Do you have the feeling that your Brazilian friends are always late? How would you tell a friend in Portuguese: “Dude, you’re half an hour late!”
Would the word for “late” in the last sentence be the same word as in the following sentence? “It’s late. I have to go.”
Today I will teach you how to use the words tarde and atrasado. Both words mean late in English, but they are not interchangeable in Portuguese. This Portuguese lesson will help you get it right from now on.
First I’m going to give you an overview of what Atrasado and Tarde mean, so you can understand the difference between these words. Then I will show you real-life examples using the words.
Late: Tarde & Atrasado
Atrasado means that you are running late for something. It means that you were expected to be somewhere at an earlier time or something is beginning after the scheduled time.
For example, yesterday I was supposed to meet with a friend at noon. I got there at 12:25PM, so I was late (atrasada) for our meeting.
This is key to understanding when to use Atrasado instead of Tarde.
Tarde means a late hour. It doesn’t mean that you are running late or that something is happening later that it was scheduled to happen.
For example, yesterday I went to bed at 11:30PM. I went to bed late (tarde), but I wasn’t late (atrasada) for anything.
Let me show you real-life examples of the two words in use.
Here are Real-Life Examples
The time can be Tarde
Taciana is at a party. She looks at her watch and says:
Quase meia-noite! Está tarde. Preciso ir.
= “Almost midnight! It’s late. I need to go.
Gustavo: Vamos ao cinema hoje? Que tal a sessão das 9:45?
Taciana: 9:45 é muito tarde. Prefiro ir mais cedo.
Gustavo: Let’s go to the movies tonight. How about the 9:45 session?
Taciana: 9:45 is too late. I’d rather go earlier.
At the bar:
Taciana: Tá ficando tarde. Tenho que ir embora.
= It’s getting late. I have to go home.
Actions can happen Tarde
Tarde can be used with action verbs for actions that happen at a late hour or time. Notice, however, that the example below doesn’t indicate that something happened later than it was scheduled to happen. It simply happened at a late hour.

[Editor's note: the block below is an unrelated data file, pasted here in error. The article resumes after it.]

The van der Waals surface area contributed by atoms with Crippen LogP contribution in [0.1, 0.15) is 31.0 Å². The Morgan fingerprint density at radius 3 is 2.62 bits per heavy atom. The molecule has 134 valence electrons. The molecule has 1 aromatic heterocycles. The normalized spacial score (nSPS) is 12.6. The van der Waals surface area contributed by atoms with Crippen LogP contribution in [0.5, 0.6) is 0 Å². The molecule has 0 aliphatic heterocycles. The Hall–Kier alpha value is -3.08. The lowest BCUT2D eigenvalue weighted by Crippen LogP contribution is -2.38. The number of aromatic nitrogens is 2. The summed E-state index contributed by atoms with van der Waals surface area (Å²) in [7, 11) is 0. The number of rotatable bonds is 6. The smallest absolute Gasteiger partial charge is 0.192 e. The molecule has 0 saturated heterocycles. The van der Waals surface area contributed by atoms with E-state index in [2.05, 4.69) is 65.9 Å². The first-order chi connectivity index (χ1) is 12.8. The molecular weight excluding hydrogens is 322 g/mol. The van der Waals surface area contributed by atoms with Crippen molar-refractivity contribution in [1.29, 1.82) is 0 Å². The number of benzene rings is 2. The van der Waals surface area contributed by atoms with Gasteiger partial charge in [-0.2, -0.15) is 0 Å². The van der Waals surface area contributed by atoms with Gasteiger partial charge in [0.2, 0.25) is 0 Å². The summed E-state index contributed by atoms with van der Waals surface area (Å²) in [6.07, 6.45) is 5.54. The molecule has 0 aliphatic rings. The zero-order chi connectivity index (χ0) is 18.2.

Fabiana: A festa terminou tarde ontem?
Taciana: Terminou super tarde, lá pelas 3 da madrugada.
Fabiana: Did the party end late yesterday?
Taciana: It ended super late, around 3AM.
Atrasado = After the scheduled time
In the examples above, things were happening at a late hour, but they were not happening after a scheduled time.
Use Atrasado when someone is running late for a scheduled commitment. It is worth repeating that this is the key difference between tarde and atrasado.
Atrasado = after the scheduled time.
Tenho uma reunião importante hoje. Não posso chegar atrasada.
= I have an important meeting today. I can’t be late.
Your friend has left you waiting again. You say:
Cara, você está meia hora atrasado de novo.
= Dude, you’re half an hour late again.
Gerente: O seu relatório de vendas está atrasado outra vez, João. Já devia estar pronto desde a semana passada.
Manager: Your sales report is late again, João. It should have already been ready since last week.
Gustavo: Você vai ao jantar da Sílvia hoje à noite?
Taciana: Vou, mas vou chegar atrasada porque vou trabalhar até tarde.
Gustavo: Are you going to Sílvia’s dinner tonight?
Taciana: Yes, but I will get there late (=after the scheduled time) because I’m going to work until late.
Remember this: People are Atrasado/a
Keep this in mind: You are never tarde. You can never say that a person is tarde. A person can be atrasado/a.
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